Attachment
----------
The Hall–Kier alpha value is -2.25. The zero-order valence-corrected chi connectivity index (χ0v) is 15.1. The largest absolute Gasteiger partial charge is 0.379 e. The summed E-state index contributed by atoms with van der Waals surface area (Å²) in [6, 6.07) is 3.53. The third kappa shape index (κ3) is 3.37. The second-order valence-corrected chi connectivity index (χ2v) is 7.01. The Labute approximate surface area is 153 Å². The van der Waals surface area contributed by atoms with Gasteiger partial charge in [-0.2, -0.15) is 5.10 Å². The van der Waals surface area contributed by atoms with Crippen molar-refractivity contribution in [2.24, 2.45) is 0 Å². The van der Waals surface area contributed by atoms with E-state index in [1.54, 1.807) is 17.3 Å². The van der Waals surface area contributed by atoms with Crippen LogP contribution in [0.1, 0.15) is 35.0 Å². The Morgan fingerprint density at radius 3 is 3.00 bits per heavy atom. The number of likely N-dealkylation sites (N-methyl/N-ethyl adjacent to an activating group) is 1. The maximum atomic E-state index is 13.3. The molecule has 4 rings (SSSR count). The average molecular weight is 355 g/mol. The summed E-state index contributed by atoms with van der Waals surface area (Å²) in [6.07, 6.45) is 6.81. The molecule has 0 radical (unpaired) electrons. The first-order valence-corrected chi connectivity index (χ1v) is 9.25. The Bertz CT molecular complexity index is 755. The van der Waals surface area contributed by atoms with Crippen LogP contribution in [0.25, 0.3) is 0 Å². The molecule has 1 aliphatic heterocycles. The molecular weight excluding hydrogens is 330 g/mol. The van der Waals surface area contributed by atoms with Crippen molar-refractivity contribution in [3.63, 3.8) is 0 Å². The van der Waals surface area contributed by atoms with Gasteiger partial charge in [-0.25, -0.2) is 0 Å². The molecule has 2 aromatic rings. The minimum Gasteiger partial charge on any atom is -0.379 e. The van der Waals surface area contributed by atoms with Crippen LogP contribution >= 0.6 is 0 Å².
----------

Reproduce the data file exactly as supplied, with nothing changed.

The Hall–Kier alpha value is -2.25. The zero-order valence-corrected chi connectivity index (χ0v) is 15.1. The largest absolute Gasteiger partial charge is 0.379 e. The summed E-state index contributed by atoms with van der Waals surface area (Å²) in [6, 6.07) is 3.53. The third kappa shape index (κ3) is 3.37. The second-order valence-corrected chi connectivity index (χ2v) is 7.01. The Labute approximate surface area is 153 Å². The van der Waals surface area contributed by atoms with Gasteiger partial charge in [-0.2, -0.15) is 5.10 Å². The van der Waals surface area contributed by atoms with Crippen molar-refractivity contribution in [2.24, 2.45) is 0 Å². The van der Waals surface area contributed by atoms with E-state index in [1.54, 1.807) is 17.3 Å². The van der Waals surface area contributed by atoms with Crippen LogP contribution in [0.1, 0.15) is 35.0 Å². The Morgan fingerprint density at radius 3 is 3.00 bits per heavy atom. The number of likely N-dealkylation sites (N-methyl/N-ethyl adjacent to an activating group) is 1. The maximum atomic E-state index is 13.3. The molecule has 4 rings (SSSR count). The average molecular weight is 355 g/mol. The summed E-state index contributed by atoms with van der Waals surface area (Å²) in [6.07, 6.45) is 6.81. The molecule has 0 radical (unpaired) electrons. The first-order valence-corrected chi connectivity index (χ1v) is 9.25. The Bertz CT molecular complexity index is 755. The van der Waals surface area contributed by atoms with Crippen LogP contribution in [0.25, 0.3) is 0 Å². The molecule has 1 aliphatic heterocycles. The molecular weight excluding hydrogens is 330 g/mol. The van der Waals surface area contributed by atoms with Crippen molar-refractivity contribution in [3.63, 3.8) is 0 Å². The van der Waals surface area contributed by atoms with Gasteiger partial charge in [-0.25, -0.2) is 0 Å². The molecule has 2 aromatic rings. The minimum Gasteiger partial charge on any atom is -0.379 e. The van der Waals surface area contributed by atoms with Crippen LogP contribution >= 0.6 is 0 Å².